The pollution in the environment has made the market slow down. Pollution is having an impact on people’s lives and their health. People are dying, getting cancer, and causing other respiratory illnesses.
As a result of this, people are not coming to the market to spend their money because they do not want to spend time outside getting sick.
All this makes the market suffer thus making it hard for people to make money. The government needs to invest in the cleanliness of the environment for this problem to end because until then it will keep getting worse.
Anyone who spends much time studying the financial markets knows that they are highly sensitive to factors outside of economics. This is why so many people spend so much time talking about “risk” in the market.
But there are other mitigating risk factors too, which investors should be aware of. One such factor is environmental sustainability (or lack thereof). Another is a trend that has been in evidence since early in this decade: the prevalence of bear markets.
In fact, when looking at the past 12 months alone, we have had seven separate periods in which stocks were in a full-scale bear market. With so many mini-downturns occurring inside of one major downturn, investors need to know how this affects their portfolios.
In the past 100 years, there have been numerous studies about the impact of environmental sustainability on financial markets. In fact, according to a 2006 study by the United Nations Environment Programme (UNEP), as reported by Environmental Leader, there is a strong correlation between environmental performance and economic success.
This means that nations around the world – and their markets – who take care of their environment tend to fare better than those that don’t. The UNEP study, which was based on a survey of 15 countries and more than 400 companies worldwide, concluded that “improving environmental conditions now could lead to higher rates of economic growth within five years.”
The impact of pollution on markets can be seen in the real economy as well. For example, last year China’s manufacturing sector expanded at its slowest pace since 2003. The country has long been considered a global economic bellwether by investors and economists alike due to it being the largest exporter and second-biggest overall economy in the world.
In addition, China’s stock market has been the best performer in the world over the past three years – and many investors have chosen to park their money here as a result.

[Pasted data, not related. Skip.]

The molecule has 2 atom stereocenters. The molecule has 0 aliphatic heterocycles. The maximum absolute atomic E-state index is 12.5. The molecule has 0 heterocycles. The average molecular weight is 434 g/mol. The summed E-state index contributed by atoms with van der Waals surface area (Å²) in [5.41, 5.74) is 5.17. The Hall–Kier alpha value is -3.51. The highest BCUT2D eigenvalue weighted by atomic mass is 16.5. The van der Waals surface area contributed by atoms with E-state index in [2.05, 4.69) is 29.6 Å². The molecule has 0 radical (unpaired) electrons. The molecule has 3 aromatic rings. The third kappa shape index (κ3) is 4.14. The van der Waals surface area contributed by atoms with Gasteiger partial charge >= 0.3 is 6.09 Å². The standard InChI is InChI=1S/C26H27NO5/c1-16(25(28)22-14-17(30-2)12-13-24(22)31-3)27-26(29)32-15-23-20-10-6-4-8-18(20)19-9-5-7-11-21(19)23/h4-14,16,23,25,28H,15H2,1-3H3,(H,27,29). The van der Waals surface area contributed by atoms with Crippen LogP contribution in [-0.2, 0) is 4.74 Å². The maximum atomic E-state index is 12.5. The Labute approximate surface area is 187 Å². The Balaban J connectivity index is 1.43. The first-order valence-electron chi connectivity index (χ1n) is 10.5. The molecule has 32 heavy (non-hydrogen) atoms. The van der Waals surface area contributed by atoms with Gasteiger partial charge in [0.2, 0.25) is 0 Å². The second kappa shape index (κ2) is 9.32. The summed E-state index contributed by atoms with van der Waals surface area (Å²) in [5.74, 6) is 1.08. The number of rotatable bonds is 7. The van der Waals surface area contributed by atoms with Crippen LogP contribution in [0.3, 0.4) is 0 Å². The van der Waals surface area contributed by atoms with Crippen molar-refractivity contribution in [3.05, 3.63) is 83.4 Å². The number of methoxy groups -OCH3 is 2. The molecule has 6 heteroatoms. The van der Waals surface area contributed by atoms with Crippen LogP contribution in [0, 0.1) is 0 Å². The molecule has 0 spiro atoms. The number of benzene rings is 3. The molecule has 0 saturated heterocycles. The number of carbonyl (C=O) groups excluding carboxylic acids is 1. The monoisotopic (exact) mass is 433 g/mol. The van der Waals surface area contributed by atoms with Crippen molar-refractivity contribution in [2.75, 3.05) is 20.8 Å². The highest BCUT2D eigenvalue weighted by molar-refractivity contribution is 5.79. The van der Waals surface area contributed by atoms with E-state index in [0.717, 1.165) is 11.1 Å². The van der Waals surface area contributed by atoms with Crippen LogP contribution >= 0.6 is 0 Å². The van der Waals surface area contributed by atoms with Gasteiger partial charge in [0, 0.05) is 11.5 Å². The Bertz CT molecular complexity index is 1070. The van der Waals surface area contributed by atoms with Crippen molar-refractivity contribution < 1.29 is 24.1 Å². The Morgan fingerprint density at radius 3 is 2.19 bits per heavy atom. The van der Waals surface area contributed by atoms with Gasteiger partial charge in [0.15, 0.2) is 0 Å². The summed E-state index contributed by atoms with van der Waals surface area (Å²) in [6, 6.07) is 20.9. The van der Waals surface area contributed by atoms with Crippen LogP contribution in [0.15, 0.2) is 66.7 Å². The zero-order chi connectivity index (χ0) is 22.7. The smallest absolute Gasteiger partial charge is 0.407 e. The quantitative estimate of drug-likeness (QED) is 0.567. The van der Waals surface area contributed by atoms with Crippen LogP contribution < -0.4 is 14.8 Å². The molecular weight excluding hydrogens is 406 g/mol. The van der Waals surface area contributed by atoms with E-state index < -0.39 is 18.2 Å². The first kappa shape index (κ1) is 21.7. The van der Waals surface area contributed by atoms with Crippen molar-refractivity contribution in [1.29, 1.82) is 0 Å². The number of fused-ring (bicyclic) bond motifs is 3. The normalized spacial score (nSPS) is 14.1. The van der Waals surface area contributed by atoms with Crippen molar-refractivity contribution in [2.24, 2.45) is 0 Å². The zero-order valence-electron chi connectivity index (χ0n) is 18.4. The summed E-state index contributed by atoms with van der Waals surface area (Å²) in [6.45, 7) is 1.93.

But news about China’s economic slowdown and growing pollution concerns may be chipping away at global investor confidence, which could now expose further destabilization in the market, according to an article in The Guardian .
According to an HSBC report, the bank believes that the Chinese government will continue to “intervene in support of growth” until it can achieve its targeted annual growth rate of 7 percent. The world’s manufacturing powerhouse needs consistent strong growth to reduce the country’s reliance on debt-financing and -fueled infrastructure spending.
However, with reports suggesting that most of the country’s pollution comes from China itself, it is unlikely that this financial performance can be achieved in the long term.
Of course, pollution has also made its way outside of China.
According to Reuters, one study by academics at NYU and Cambridge University found that air pollution was responsible for up to 1.4 million deaths annually in China alone.
And in the US, studies have shown that pollution costs the economy over $1 trillion every year in health-related expenses, missed work and reduced productivity.
Considering this overwhelming evidence, it is pretty clear that environmental sustainability is quickly becoming one of the most important factors to consider when investing in any market.
This is even more important when considering that global markets are seeing more frequent bear market periods.
Environmental sustainability is more than just about the environment; it’s also an economic indicator. This means that, when looking at your portfolio, you should consider how some of the industries in which you invest impact the environment and if their business models include factors like investment in green technology or conservation.
Keeping the environment in mind when investing is now more crucial than ever!
Disclaimer: The contents of this site, such as text, graphics, images, and other materials contained on the page are for general information purposes only. This article is not a substitute for professional advice on the topics mentioned. This article does not create any form of offers to any legal or professional service. The site assumes no responsibility for errors or omissions in the contents. In no event shall the site be liable for any special, direct, indirect, consequential, or incidental damages or any damages whatsoever, whether in an action to follow the content, negligence or other tort, arising out of the use of the contents of the article. The blog reserves the right to make additions, deletions, or modifications to the contents at any time without prior notice. The site does not warrant that the site is free of viruses or other harmful components. It may contain views and opinions which are those of the authors and do not necessarily reflect the official policy or position of any other author, agency, organization, employer or company, including the site itself. It also does not provide professional advice, diagnosis, treatment or any legal service. The site does not endorse official procedures, legal actions or qualified services and the use of its contents are solely at your own risk.